Admission of thirst leads to living water
Jesus speaks to us in our sinfulness: "I desire to quench your thirst for me!"
The spiritual thirst of the woman at the well this third Sunday of Lent represents our thirst for the living water who is Jesus himself.
Samaria, the setting of our Gospel, is a desert climate. The hottest part of the day to be doing work is the middle of the day. Why did the Samaritan woman come in the middle of the day to draw water from the well?
It becomes clear as she and Jesus dialogue that her relationships are far from perfect and she may feel judged by others. We can see she may be avoiding embarrassment by coming during the middle of the day when no one else is at the well. It is here she meets the one who wants to fill her with living water – Jesus Christ.
How often have we avoided interaction with others because we are ashamed at what we have done to them or we are hurt by what they have done to us? We feel isolated and alone and we are trapped in the prison of our own sinfulness.
It is here we encounter Jesus. He meets us right in that place where we have run to avoid others and invites us into an encounter with him. He does not stand in judgment over us or condemn us for our weaknesses. Rather, he comes with healing and truth.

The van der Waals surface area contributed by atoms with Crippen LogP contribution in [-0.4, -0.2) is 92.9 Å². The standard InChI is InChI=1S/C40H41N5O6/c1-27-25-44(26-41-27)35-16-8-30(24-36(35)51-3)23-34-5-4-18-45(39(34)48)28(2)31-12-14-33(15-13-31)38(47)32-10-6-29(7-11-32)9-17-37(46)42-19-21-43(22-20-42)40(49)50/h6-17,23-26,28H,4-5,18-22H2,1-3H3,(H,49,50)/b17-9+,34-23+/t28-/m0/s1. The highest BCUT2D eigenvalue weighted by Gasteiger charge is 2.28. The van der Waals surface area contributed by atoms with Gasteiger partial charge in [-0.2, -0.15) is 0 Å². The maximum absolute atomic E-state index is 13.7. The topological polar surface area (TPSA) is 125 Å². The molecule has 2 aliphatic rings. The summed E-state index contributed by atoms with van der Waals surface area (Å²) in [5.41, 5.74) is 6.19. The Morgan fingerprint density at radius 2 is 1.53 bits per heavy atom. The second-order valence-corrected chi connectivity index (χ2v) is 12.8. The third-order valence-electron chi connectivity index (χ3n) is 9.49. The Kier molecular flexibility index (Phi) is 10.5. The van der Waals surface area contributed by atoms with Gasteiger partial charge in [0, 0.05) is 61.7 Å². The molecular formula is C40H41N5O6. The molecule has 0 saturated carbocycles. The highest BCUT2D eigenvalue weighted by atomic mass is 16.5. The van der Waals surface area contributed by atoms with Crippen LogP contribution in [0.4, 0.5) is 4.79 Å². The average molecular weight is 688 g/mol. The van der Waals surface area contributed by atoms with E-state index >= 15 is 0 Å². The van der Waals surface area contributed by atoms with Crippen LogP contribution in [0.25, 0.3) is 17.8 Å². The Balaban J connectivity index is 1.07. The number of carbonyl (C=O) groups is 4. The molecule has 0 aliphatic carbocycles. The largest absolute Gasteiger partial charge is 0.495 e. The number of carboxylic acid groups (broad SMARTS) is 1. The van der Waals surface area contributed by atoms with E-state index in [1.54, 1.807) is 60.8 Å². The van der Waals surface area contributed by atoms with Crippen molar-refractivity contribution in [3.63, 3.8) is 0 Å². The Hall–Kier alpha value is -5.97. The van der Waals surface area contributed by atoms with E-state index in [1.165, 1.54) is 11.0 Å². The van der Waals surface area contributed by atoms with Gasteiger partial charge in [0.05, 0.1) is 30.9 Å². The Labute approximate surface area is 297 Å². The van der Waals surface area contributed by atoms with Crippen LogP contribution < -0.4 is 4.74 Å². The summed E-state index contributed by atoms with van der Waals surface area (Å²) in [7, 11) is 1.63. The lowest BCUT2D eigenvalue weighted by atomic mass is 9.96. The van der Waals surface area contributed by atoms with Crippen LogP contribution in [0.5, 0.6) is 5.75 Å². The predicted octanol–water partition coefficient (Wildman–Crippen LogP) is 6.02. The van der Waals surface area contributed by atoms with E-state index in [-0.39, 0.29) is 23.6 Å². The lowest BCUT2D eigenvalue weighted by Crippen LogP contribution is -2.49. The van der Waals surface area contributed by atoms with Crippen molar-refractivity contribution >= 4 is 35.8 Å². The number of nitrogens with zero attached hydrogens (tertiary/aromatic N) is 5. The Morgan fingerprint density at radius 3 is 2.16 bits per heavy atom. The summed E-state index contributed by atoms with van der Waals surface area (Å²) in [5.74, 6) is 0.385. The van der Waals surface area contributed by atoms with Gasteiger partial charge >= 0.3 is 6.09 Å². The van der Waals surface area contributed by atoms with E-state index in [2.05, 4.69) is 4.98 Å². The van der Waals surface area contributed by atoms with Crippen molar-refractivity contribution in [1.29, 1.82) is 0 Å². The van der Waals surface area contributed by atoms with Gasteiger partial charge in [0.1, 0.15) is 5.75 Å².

The Samaritan woman leaves the encounter at the well filled with awe and wonder and spreads the good news of her encounter with Jesus to all in the town. When we encounter Jesus through our brothers and sisters, in confession, in a moment of sacrifice, prayer or charity, don’t we feel our hearts come alive?
Jesus invites us out of our darkness and into his wonderful light. So let us renew our desire as we near our midway point in Lent to be vulnerable before the Lord. If we admit our thirst to him, he will fill us with his love, with his "living water!"
Father Timothy Forgét is pastor of St. Jane Frances de Chantal Parish in Randolph and St. Mary of the Seven Dolors Parish in Osmond. Contact him at firstname.lastname@example.org.